WLGA warns Wales council cuts 'will hit leisure centres'
Leisure centre provision across Wales will fall as councils struggle with budget cuts, the leader of the group representing them has warned.
Steve Thomas of the Welsh Local Government Association (WLGA) said the Olympic legacy could be jeopardised as authorities protect other key services.
New figures obtained by BBC Wales show 5% less is being spent on leisure centres this year compared to 2011/12.
The Welsh government said it is working to make the most of London 2012.
The figures, obtained under the Freedom of Information Act, show that 18 of Wales' 22 local authorities are spending less on leisure centres this year than they were a year ago.
Cardiff council was unable to provide precise figures but said it also anticipated spending this year will be lower than last.
Across Wales leisure centre budgets have fallen from around £74m in 2011/12 to around £70m this year.
Some of the councils did point out that their figure for this year might be adjusted upwards in April when some extra transactions were factored in.
Mr Thomas said councils would do their best to maintain leisure centres because they were popular.
But he added that with other services like education and social services being protected leisure centre budgets would come under "great pressure" and would probably be shrunk further or frozen at their current level.
Last week independent think tank the Institute for Fiscal Studies said the financial situation for Wales' councils would be "difficult" until at least the year 2020/21.
It was hoped by many that after the success of Team GB at the London 2012 Olympics and Paralympics there would be an increase in the number of people taking up sport and doing exercise.
However Mr Thomas said there were "countervailing pressures" on the Olympic legacy.
"It's great to be caught up in the euphoria of the Olympics but the problem is over time these cuts will outlive the Olympic legacy," he said.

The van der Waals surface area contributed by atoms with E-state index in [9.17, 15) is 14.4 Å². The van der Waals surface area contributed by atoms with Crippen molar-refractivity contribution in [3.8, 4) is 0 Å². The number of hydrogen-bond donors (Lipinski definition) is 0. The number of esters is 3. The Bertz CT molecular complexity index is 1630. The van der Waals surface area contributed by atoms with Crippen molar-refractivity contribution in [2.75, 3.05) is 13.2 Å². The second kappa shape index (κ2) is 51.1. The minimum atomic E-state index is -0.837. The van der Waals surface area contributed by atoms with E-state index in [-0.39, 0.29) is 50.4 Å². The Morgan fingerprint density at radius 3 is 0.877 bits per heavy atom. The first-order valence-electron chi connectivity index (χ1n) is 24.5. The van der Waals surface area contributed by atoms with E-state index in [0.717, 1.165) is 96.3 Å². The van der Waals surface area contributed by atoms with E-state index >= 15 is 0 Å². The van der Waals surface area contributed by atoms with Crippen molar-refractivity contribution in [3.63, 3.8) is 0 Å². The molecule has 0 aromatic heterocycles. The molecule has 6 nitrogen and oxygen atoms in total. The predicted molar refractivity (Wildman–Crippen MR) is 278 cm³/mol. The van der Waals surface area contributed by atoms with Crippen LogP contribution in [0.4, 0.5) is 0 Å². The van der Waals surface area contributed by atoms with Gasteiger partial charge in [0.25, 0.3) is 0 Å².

"Leisure budgets will come under huge pressure. We'd love to see the current level of provision maintained. Do I think that's possible? No."
Mr Thomas said councils were increasingly likely to look at different ways of delivering leisure services by outsourcing some aspects to the private sector as is being done in the Vale of Glamorgan.
He said they may also outsource to Community Trusts as is the case in Neath Port Talbot.
And he added that many councils would think about centralising services to some extent by concentrating investment in their bigger centres.
Local government consultant Jeff Jones told BBC Wales councils had no legal obligation to provide leisure facilities.
"Here we are now in a situation where local government gets less money, the bulk of its money comes from the assembly, but the assembly gets less money," he said.
"You've been told to protect education, social services - what do you do? You're not going to provide a service which you don't by law have to provide.
Anne Ellis, chairman of the Welsh Sports Association and a former Welsh hockey international, described the funding changes as "a false economy in the long term".
Ms Ellis, who is also president of Welsh Commonwealth Games, said: "If we are to gain the maximum impact of the Olympics, we have to have places that are accessible and affordable.
"Leisure centres are an integral part of where people can go to do a variety of exercises - indoor, outdoor, water sports, fitness centres.
"It's essential that we increase cooperation between local authorities and sports club to develop this multi-sports model."
The Welsh government said the majority of funding it provided to local government in Wales was not ring fenced and it was up to each authority to make its own budget decisions.
But it added: "The Welsh government is committed to capitalising on the increased interest in sport as a result of the Olympic and Paralympic Games and is working achieve this."
A task group chaired by Baroness Tanni Grey-Thompson would report to the Welsh sports and education ministers on ways in which physical activity in schools could be developed further, the Welsh government said.
A community sport strategy supported with £9m lottery funding had also been aimed at boosting grass roots sport.